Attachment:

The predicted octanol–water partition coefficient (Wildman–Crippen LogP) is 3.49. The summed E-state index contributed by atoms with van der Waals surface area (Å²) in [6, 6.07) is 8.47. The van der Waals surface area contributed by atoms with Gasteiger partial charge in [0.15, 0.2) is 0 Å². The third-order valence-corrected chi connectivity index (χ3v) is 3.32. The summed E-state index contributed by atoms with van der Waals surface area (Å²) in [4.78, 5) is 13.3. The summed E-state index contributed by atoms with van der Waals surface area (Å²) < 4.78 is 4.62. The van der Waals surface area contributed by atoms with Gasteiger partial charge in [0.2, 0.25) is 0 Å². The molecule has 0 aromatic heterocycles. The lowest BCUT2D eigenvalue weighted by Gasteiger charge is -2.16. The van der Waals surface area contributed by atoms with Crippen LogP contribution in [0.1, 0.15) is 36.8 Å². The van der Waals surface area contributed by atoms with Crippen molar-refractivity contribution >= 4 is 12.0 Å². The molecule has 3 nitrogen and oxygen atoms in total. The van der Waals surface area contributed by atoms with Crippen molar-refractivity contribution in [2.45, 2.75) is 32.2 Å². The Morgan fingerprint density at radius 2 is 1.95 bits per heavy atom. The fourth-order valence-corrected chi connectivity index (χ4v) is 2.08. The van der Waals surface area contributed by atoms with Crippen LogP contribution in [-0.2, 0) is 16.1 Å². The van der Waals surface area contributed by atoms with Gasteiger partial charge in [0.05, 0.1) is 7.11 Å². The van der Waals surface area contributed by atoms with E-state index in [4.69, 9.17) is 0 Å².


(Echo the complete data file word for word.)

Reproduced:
The predicted octanol–water partition coefficient (Wildman–Crippen LogP) is 3.49. The summed E-state index contributed by atoms with van der Waals surface area (Å²) in [6, 6.07) is 8.47. The van der Waals surface area contributed by atoms with Gasteiger partial charge in [0.15, 0.2) is 0 Å². The third-order valence-corrected chi connectivity index (χ3v) is 3.32. The summed E-state index contributed by atoms with van der Waals surface area (Å²) in [4.78, 5) is 13.3. The summed E-state index contributed by atoms with van der Waals surface area (Å²) < 4.78 is 4.62. The van der Waals surface area contributed by atoms with Gasteiger partial charge in [0.2, 0.25) is 0 Å². The molecule has 0 aromatic heterocycles. The lowest BCUT2D eigenvalue weighted by Gasteiger charge is -2.16. The van der Waals surface area contributed by atoms with Crippen LogP contribution in [0.1, 0.15) is 36.8 Å². The van der Waals surface area contributed by atoms with Crippen molar-refractivity contribution >= 4 is 12.0 Å². The molecule has 3 nitrogen and oxygen atoms in total. The van der Waals surface area contributed by atoms with Crippen molar-refractivity contribution in [2.45, 2.75) is 32.2 Å². The Morgan fingerprint density at radius 2 is 1.95 bits per heavy atom. The fourth-order valence-corrected chi connectivity index (χ4v) is 2.08. The van der Waals surface area contributed by atoms with Crippen LogP contribution in [-0.2, 0) is 16.1 Å². The van der Waals surface area contributed by atoms with Gasteiger partial charge in [0.05, 0.1) is 7.11 Å². The van der Waals surface area contributed by atoms with E-state index in [4.69, 9.17) is 0 Å².